It’s one of the most lyrically and musically intense and engaging songs on the record, beginning with a roboticized rhythmic beat that almost feels alive and breathing, with a pulse in a ⅞ time signature. The track is entrancing, luring the listener in with its perplex and peculiar atmosphere as it’s repetitive looping beat builds into real drums and unsettlingly beautiful guitar licks before erupting into an emotional chorus as Dustin urgently pleads with the listener to hear him out and help people struggling in the toxic environments they feel stuck in. The entire song is a thrilling and enthralling listen as it’s looping chorus lines and instrumentation lodges itself permanently into the listeners’ brain, with the chorus being consistently stuck in my head since I first heard it weeks ago as a single and already being one of my favorite Thrice tracks to date.
The piano driven “Unitive/East” closes the album on a majestic note, sounding straight out of a cathedral on Sunday morning. Vocals reverberate heavily on the track, as the album ends in suspended echoes and a cavernous atmosphere. The song contains a lyrical nod to fellow philosophical post-hardcore group mewithoutYou at its beginning, leaving a fun easter egg for dedicated fans. The track’s final moments will have you longing to play the record all over again, a rare feat in today’s streaming landscape and age of instant gratification, a concept that ‘Horizons/East’ defies, as every single song builds and then erupts into satisfying grandiose crescendos that reward those who patiently invest and wait with intrigue.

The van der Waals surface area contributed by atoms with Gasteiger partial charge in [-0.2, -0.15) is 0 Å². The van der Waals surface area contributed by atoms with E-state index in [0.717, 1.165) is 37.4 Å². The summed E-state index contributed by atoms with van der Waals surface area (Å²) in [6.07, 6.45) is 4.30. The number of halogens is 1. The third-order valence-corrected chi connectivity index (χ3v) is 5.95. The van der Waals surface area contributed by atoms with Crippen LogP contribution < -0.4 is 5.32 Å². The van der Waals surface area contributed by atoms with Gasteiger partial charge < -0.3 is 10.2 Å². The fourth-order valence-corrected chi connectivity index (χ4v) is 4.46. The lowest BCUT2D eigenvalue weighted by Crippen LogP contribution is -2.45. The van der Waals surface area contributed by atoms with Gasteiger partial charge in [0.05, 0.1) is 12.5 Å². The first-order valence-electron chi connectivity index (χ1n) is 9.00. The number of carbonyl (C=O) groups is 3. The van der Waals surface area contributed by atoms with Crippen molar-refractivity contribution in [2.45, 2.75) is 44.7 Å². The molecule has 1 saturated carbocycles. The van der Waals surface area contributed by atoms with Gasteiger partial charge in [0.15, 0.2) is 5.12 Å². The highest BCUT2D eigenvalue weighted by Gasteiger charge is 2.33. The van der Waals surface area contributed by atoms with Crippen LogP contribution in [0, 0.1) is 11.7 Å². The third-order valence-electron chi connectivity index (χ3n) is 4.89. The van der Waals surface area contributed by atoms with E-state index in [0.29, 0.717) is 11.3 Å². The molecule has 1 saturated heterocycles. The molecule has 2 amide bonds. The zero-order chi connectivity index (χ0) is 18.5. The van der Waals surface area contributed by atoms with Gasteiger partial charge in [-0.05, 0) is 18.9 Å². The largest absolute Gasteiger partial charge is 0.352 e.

‘Horizons/East’ is a masterpiece, a work of art worthy and deserving of all recognition, an incredible display of impressive musical prowess and creativity from all four members of the band, exemplifying the interrelatedness of our current situations with a sense of awareness and self-reflection that drips from every word sung on the album. It’s easily the band’s best record in a long time and a mesmerizing record full of inspiration and innovation as it takes its place as one of the best albums of 2021.
Thrice‘s 11th full-length studio album ‘Horizons/East’ releases digitally September 17th and physically October 8th via Epitaph Records. Watch the official music video for “Scavengers” below.
This is a must-listen album for all music lovers.